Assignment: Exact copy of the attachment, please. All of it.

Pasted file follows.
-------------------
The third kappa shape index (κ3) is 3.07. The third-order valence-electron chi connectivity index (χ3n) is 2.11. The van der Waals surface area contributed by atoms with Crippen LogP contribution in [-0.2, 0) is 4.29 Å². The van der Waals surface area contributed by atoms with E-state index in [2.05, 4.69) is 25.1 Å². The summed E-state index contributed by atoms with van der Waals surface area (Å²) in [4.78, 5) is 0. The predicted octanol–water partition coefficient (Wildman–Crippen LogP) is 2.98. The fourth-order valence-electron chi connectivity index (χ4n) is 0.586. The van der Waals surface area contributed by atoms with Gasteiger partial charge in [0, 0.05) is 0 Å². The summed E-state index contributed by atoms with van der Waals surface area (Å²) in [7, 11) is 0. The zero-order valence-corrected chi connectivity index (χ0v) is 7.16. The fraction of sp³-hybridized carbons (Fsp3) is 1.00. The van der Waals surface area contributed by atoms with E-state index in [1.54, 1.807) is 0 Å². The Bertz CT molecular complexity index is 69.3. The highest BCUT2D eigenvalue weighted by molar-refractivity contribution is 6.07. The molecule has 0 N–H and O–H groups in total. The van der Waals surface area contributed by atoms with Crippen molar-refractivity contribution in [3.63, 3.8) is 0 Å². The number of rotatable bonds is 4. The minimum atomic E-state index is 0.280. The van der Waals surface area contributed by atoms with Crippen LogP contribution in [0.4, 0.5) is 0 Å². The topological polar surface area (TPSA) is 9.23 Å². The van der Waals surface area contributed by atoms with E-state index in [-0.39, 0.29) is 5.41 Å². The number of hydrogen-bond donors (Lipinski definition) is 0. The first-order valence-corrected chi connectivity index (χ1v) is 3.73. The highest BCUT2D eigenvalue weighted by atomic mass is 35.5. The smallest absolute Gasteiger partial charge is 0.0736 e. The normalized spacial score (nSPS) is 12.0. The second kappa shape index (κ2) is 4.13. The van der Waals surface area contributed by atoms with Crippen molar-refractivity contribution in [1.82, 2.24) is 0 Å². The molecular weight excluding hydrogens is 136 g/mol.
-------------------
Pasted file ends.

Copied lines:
The third kappa shape index (κ3) is 3.07. The third-order valence-electron chi connectivity index (χ3n) is 2.11. The van der Waals surface area contributed by atoms with Crippen LogP contribution in [-0.2, 0) is 4.29 Å². The van der Waals surface area contributed by atoms with E-state index in [2.05, 4.69) is 25.1 Å². The summed E-state index contributed by atoms with van der Waals surface area (Å²) in [4.78, 5) is 0. The predicted octanol–water partition coefficient (Wildman–Crippen LogP) is 2.98. The fourth-order valence-electron chi connectivity index (χ4n) is 0.586. The van der Waals surface area contributed by atoms with Gasteiger partial charge in [0, 0.05) is 0 Å². The summed E-state index contributed by atoms with van der Waals surface area (Å²) in [7, 11) is 0. The zero-order valence-corrected chi connectivity index (χ0v) is 7.16. The fraction of sp³-hybridized carbons (Fsp3) is 1.00. The van der Waals surface area contributed by atoms with E-state index in [1.54, 1.807) is 0 Å². The Bertz CT molecular complexity index is 69.3. The highest BCUT2D eigenvalue weighted by molar-refractivity contribution is 6.07. The molecule has 0 N–H and O–H groups in total. The van der Waals surface area contributed by atoms with Crippen molar-refractivity contribution in [3.63, 3.8) is 0 Å². The number of rotatable bonds is 4. The minimum atomic E-state index is 0.280. The van der Waals surface area contributed by atoms with Crippen LogP contribution in [0.4, 0.5) is 0 Å². The topological polar surface area (TPSA) is 9.23 Å². The van der Waals surface area contributed by atoms with E-state index in [-0.39, 0.29) is 5.41 Å². The number of hydrogen-bond donors (Lipinski definition) is 0. The first-order valence-corrected chi connectivity index (χ1v) is 3.73. The highest BCUT2D eigenvalue weighted by atomic mass is 35.5. The smallest absolute Gasteiger partial charge is 0.0736 e. The normalized spacial score (nSPS) is 12.0. The second kappa shape index (κ2) is 4.13. The van der Waals surface area contributed by atoms with Crippen molar-refractivity contribution in [1.82, 2.24) is 0 Å². The molecular weight excluding hydrogens is 136 g/mol.